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I trying to write a char[256] to a text file. Below is my current work:

         fstream ofs;"c:\\myURL.txt");

It still does not work.

here is the error:

error C2440: 'type cast' : cannot convert from '' to 'char *'


so far, here is my progress attempt, the code can compile, but when running, my program suddenly terminated.

    ofstream stream;
    CBar *a;

    switch(uMessage) {
    case WM_PAINT:
        return bar->OnPaint();
        return 1;
    case WM_LBUTTONDOWN:   //wira
           if (!bar->OnClick(wParam, lParam)) {"C:\\myURL.txt");
        stream << a->testDest << endl;    // if I replace `a->testDest` with "testword" string, my prgrom does not terminated. Why?
        return 0;
share|improve this question
up vote 3 down vote accepted

Several things wrong or "not good" in your code:

  1. You never check if the open fails.
  2. You use clunky write functions.
  3. You don't check if your write is succesful (not quite necessary if you're kind of sure it will work).

This will give you more info if something fails:

#include <fstream>
    using std::ofstream;
#include <iostream>
    using std::cout;
    using std::endl;

int main()
    ofstream stream;
    char charArray[] = "Some stuff in a char array.";"C:\\myurl.txt");
    if( !stream )
        cout << "Opening file failed" << endl;
    // use operator<< for clarity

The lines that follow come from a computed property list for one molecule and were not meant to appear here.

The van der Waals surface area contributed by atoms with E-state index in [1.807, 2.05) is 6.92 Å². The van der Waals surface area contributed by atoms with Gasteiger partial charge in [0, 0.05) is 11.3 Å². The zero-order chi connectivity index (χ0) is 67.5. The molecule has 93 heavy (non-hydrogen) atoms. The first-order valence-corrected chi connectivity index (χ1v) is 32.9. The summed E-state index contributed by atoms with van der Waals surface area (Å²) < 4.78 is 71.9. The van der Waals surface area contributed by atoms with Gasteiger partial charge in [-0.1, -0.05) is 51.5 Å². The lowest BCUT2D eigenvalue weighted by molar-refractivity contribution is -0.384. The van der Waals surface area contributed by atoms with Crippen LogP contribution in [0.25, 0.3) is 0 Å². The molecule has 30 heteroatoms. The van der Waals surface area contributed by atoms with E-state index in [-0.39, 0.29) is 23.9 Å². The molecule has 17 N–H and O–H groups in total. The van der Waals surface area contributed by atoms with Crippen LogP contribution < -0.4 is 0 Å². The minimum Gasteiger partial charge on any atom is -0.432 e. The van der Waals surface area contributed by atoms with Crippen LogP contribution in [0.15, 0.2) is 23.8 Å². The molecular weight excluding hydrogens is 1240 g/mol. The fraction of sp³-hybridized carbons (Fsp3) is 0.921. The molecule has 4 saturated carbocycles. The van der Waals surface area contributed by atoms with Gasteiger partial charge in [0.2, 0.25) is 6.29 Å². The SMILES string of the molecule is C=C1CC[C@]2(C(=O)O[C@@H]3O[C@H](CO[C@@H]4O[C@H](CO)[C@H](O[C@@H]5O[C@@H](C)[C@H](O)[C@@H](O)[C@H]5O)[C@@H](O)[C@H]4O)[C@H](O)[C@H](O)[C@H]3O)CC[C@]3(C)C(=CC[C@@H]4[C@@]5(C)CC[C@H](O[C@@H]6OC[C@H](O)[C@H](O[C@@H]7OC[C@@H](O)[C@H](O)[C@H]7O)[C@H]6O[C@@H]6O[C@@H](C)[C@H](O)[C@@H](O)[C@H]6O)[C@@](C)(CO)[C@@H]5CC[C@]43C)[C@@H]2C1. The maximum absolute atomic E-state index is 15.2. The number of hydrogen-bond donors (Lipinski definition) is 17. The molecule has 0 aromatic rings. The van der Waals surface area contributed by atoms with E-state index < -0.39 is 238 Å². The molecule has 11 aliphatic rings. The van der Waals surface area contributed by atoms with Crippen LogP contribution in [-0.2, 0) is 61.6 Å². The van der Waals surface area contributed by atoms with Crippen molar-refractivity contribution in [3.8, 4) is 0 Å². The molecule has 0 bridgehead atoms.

stream << testDest << endl;
    // test if write was succesful - not *really* necessary
    if( !stream )
        cout << "Write failed" << endl;

    return 0;

My guess is that opening the file failed because you lack proper permissions. The above program will tell you where what fails.

UPDATE: To answer your second question: you do this:

CBar* a;

Which creates a pointer but leaves it unitiallized. You then want to dereference it to access its testDest data member, which obviously leads to a crash. You need to initialize your pointer (or don't use a pointer here, I see no reason to):

// Either this
CBar* a = new CBar(/*some arguments, or none, depending on CBar definition*/);
    cout << a->testDest << endl;

// Or this (better here in my opinion)
CBar a; // OK if there is a default constructor (one with no arguments);
    cout << a.testDest << endl;

Please read any good tutorial on c++. These are mistakes you make either when you've not slept for three days or if you don't understand the basic concepts of the language.

share|improve this answer
What's with "clunky write functions" ? – anno Sep 28 '10 at 10:38
Well, there's the need for the (char*) cast, and the superfluous specification of the length (it's a c++ array, the length is fixed). – rubenvb Sep 28 '10 at 10:53
Stream operations failing shouldn't cause the program to terminate (unless you explicitly called ios::exceptions() to request some failures to be reported as exceptions). I'm guessing a bad memory access is involved somewhere. – Ken Bloom Sep 29 '10 at 0:34
@Ken: you're correct, but I could impossibly pinpoint the problem in an incomplete code sample. His update shows what the problem is. – rubenvb Sep 29 '10 at 9:34

You need to pass fstream, in open(), the kind of operation you're expecting to do: input, output, or even both. You should try with: "c:\\myURL.txt", ios::out | ios::text);

Anyway, it would be better to use ofstream instead generic fstream:

 ofstream ofs; "c:\\myURL.txt", ios::text );
 ofs.write( (char*)testDest, 256 );    
share|improve this answer

You forget that if someone is trying to check if file exists, then if it doesn't create the file you have to use fstream for your object so is to not have 2 different objects for open and write

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